Republicans in the Minnesota House and Senate say Gov. Mark Dayton's plan to raise income taxes on Minnesota's top earners will encourage those wealthier Minnesotans move to states with lower taxes.
But a new report from New Jersey says higher taxes had little effect on who chose to live in the state.
Republicans and business leaders have hammered home the argument that Minnesota's top earners would leave the state if Dayton's tax plan is enacted.
"In other states where this has been attempted, people took action," said Rep. Linda Runbeck, R-Circle Pines at a recent committee hearing on Dayton's tax plan.
Dayton's proposal would increase Minnesota's top income tax rate to from 7.85 percent to 10.95 percent. Single filers who have an annual taxable income of 85,000 or more would be affected. So would couples with taxable incomes of $150,000 or more a year. Dayton also wants to add a 3 percent surtax on everyone earning $500,000 a year or more, which would leave Minnesota with the highest income tax rate in the country.
“Tax rates just don't make a big difference in ... where they're going to live.”Charles Varner, Princeton University
Runbeck said other states that passed similar tax hikes, like Maryland, saw a dropoff in the number of top earners paying taxes.
"They left the state and it just didn't generate those kinds of revenues," she said.
Runbeck was pointing to a study of Maryland's so-called "millionaire's tax." Groups have argued that one-third of that state's wealthiest residents disappeared from the tax rolls after Maryland increased the income tax rate in 2008. Conservatives say wealthier residents left the state to avoid paying the tax.
An official with Maryland's Department of Revenue disagrees with those claims. He says the dropoff was more likely related to the economic downturn, and that there were fewer people earning enough money to make it into the higher tax bracket.
In New Jersey, researchers examined tax data to see whether a 2004 income tax hike on top earners had an impact on migration.
"Tax rates just don't make a big difference in what they decide to do in terms of where they're going to live," said Charles Varner of Princeton University, one of the researchers.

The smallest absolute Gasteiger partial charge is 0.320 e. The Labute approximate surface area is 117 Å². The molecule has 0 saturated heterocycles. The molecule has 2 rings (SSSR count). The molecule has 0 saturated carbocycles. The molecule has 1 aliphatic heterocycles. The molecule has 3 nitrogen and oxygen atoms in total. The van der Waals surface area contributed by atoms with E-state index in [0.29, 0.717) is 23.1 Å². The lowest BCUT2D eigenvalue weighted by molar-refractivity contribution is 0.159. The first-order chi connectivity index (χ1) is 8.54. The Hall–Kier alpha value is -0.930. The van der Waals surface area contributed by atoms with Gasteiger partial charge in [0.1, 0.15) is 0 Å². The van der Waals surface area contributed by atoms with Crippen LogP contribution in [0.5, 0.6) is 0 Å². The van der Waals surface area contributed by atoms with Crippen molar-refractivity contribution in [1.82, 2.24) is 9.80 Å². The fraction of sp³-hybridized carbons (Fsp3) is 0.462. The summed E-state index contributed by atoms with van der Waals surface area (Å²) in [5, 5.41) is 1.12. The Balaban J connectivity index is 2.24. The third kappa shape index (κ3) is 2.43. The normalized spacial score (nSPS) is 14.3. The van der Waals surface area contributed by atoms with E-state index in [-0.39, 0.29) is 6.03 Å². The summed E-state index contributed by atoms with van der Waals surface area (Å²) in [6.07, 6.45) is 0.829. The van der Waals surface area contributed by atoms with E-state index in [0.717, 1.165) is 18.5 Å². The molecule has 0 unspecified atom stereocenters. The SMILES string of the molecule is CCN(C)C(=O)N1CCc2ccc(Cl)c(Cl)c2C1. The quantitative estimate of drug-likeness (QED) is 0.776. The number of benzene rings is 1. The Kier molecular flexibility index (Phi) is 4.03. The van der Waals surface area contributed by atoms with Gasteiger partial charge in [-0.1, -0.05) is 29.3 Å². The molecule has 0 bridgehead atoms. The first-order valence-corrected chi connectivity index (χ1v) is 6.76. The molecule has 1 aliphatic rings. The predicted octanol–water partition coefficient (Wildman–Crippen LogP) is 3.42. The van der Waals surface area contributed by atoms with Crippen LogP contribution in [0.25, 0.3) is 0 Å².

Varner and a colleague at Stanford University examined the tax returns of New Jersey residents between 2000 and 2007, including those who earned more than $500,000 a year and had to pay the higher tax starting in 2004. He said they found little difference in migration, based on who was paying the new higher taxes.
Two states within a short drive of New Jersey -- Connecticut and Pennsylvania -- have lower income tax rates. But Varner said the study did not find many wealthy New Jersey residents moving to those states to avoid paying higher taxes.
"At some point, people respond to tax increases, but it's hard to say for sure whether that would happen in Minnesota," Varner said. "But weighing everything together, it seems like it's probably not going to be that different than what happened in New Jersey."
Varner said two groups did leave the state in higher numbers -- rich people of retirement age and rich people who earn their incomes from investments. His research will be published in an upcoming edition of the National Tax Journal.
Democrats who support a higher rate in Minnesota will likely point to the study as a reason to counter Republican arguments against Dayton's plan. Dayton said last week that he didn't think Minnesota's top earners will leave if their taxes go up.
"I grew up with people who are fortunate with what they have been given and what they achieved. I just know people are better than that," said Dayton. "I think it's a scare tactic by the Republicans and others that someone making $1 million or $5 million should not pay a single dollar more in taxes."
Republican legislative leaders have argued that they don't need new revenue to erase the state's projected budget deficit of $6.2 billion. They are waiting for a new revenue forecast that will be released next Monday, before they release their budget plan.